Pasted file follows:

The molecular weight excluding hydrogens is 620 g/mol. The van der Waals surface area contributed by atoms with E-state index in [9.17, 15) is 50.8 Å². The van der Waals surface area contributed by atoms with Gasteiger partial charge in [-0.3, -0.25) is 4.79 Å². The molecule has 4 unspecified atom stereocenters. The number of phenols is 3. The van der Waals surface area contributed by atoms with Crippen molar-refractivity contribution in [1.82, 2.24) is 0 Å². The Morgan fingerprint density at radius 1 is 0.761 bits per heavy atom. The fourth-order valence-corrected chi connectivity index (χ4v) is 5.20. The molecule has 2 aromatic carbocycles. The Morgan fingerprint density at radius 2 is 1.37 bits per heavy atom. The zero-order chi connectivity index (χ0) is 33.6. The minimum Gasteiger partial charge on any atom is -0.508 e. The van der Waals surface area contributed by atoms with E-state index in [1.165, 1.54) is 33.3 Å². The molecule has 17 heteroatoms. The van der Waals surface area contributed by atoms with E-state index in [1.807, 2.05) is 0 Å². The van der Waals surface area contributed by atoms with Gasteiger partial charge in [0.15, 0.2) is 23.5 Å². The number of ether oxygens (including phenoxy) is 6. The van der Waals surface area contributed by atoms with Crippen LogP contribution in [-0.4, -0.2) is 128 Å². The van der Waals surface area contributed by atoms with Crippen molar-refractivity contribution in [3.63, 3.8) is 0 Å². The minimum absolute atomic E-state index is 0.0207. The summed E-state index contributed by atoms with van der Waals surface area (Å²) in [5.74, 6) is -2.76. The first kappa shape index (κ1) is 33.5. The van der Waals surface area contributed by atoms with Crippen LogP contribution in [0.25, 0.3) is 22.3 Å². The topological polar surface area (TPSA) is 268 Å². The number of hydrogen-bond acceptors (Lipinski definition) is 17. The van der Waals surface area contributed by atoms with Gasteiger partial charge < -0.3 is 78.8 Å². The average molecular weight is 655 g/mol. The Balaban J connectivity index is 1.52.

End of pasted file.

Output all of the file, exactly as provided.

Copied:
The molecular weight excluding hydrogens is 620 g/mol. The van der Waals surface area contributed by atoms with E-state index in [9.17, 15) is 50.8 Å². The van der Waals surface area contributed by atoms with Gasteiger partial charge in [-0.3, -0.25) is 4.79 Å². The molecule has 4 unspecified atom stereocenters. The number of phenols is 3. The van der Waals surface area contributed by atoms with Crippen molar-refractivity contribution in [1.82, 2.24) is 0 Å². The Morgan fingerprint density at radius 1 is 0.761 bits per heavy atom. The fourth-order valence-corrected chi connectivity index (χ4v) is 5.20. The molecule has 2 aromatic carbocycles. The Morgan fingerprint density at radius 2 is 1.37 bits per heavy atom. The zero-order chi connectivity index (χ0) is 33.6. The minimum Gasteiger partial charge on any atom is -0.508 e. The van der Waals surface area contributed by atoms with E-state index in [1.165, 1.54) is 33.3 Å². The molecule has 17 heteroatoms. The van der Waals surface area contributed by atoms with E-state index in [1.807, 2.05) is 0 Å². The van der Waals surface area contributed by atoms with Gasteiger partial charge in [0.15, 0.2) is 23.5 Å². The number of ether oxygens (including phenoxy) is 6. The van der Waals surface area contributed by atoms with Crippen LogP contribution in [-0.4, -0.2) is 128 Å². The van der Waals surface area contributed by atoms with Crippen molar-refractivity contribution in [3.63, 3.8) is 0 Å². The minimum absolute atomic E-state index is 0.0207. The summed E-state index contributed by atoms with van der Waals surface area (Å²) in [5.74, 6) is -2.76. The first kappa shape index (κ1) is 33.5. The van der Waals surface area contributed by atoms with Crippen LogP contribution in [0.25, 0.3) is 22.3 Å². The topological polar surface area (TPSA) is 268 Å². The number of hydrogen-bond acceptors (Lipinski definition) is 17. The van der Waals surface area contributed by atoms with Gasteiger partial charge < -0.3 is 78.8 Å². The average molecular weight is 655 g/mol. The Balaban J connectivity index is 1.52.